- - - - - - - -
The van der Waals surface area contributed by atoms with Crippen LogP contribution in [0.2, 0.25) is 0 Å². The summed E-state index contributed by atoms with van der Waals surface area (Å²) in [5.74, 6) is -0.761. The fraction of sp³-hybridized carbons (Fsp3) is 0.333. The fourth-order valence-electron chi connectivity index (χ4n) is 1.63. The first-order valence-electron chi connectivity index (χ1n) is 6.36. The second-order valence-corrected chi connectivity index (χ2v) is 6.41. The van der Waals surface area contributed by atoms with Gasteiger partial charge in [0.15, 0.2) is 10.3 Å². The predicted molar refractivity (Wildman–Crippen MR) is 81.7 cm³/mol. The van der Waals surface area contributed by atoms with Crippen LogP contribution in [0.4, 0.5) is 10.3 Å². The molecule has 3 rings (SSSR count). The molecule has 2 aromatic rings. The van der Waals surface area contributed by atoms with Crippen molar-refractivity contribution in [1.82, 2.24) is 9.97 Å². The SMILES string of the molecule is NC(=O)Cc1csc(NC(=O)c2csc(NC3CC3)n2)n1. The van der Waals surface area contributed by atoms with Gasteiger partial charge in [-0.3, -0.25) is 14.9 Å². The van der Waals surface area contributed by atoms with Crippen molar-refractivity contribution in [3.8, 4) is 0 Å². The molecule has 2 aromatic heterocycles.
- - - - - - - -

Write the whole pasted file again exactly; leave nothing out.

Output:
The van der Waals surface area contributed by atoms with Crippen LogP contribution in [0.2, 0.25) is 0 Å². The summed E-state index contributed by atoms with van der Waals surface area (Å²) in [5.74, 6) is -0.761. The fraction of sp³-hybridized carbons (Fsp3) is 0.333. The fourth-order valence-electron chi connectivity index (χ4n) is 1.63. The first-order valence-electron chi connectivity index (χ1n) is 6.36. The second-order valence-corrected chi connectivity index (χ2v) is 6.41. The van der Waals surface area contributed by atoms with Gasteiger partial charge in [0.15, 0.2) is 10.3 Å². The predicted molar refractivity (Wildman–Crippen MR) is 81.7 cm³/mol. The van der Waals surface area contributed by atoms with Crippen LogP contribution in [0.4, 0.5) is 10.3 Å². The molecule has 3 rings (SSSR count). The molecule has 2 aromatic rings. The van der Waals surface area contributed by atoms with Crippen molar-refractivity contribution in [1.82, 2.24) is 9.97 Å². The SMILES string of the molecule is NC(=O)Cc1csc(NC(=O)c2csc(NC3CC3)n2)n1. The van der Waals surface area contributed by atoms with Gasteiger partial charge in [-0.3, -0.25) is 14.9 Å². The van der Waals surface area contributed by atoms with Crippen molar-refractivity contribution in [3.8, 4) is 0 Å². The molecule has 2 aromatic heterocycles.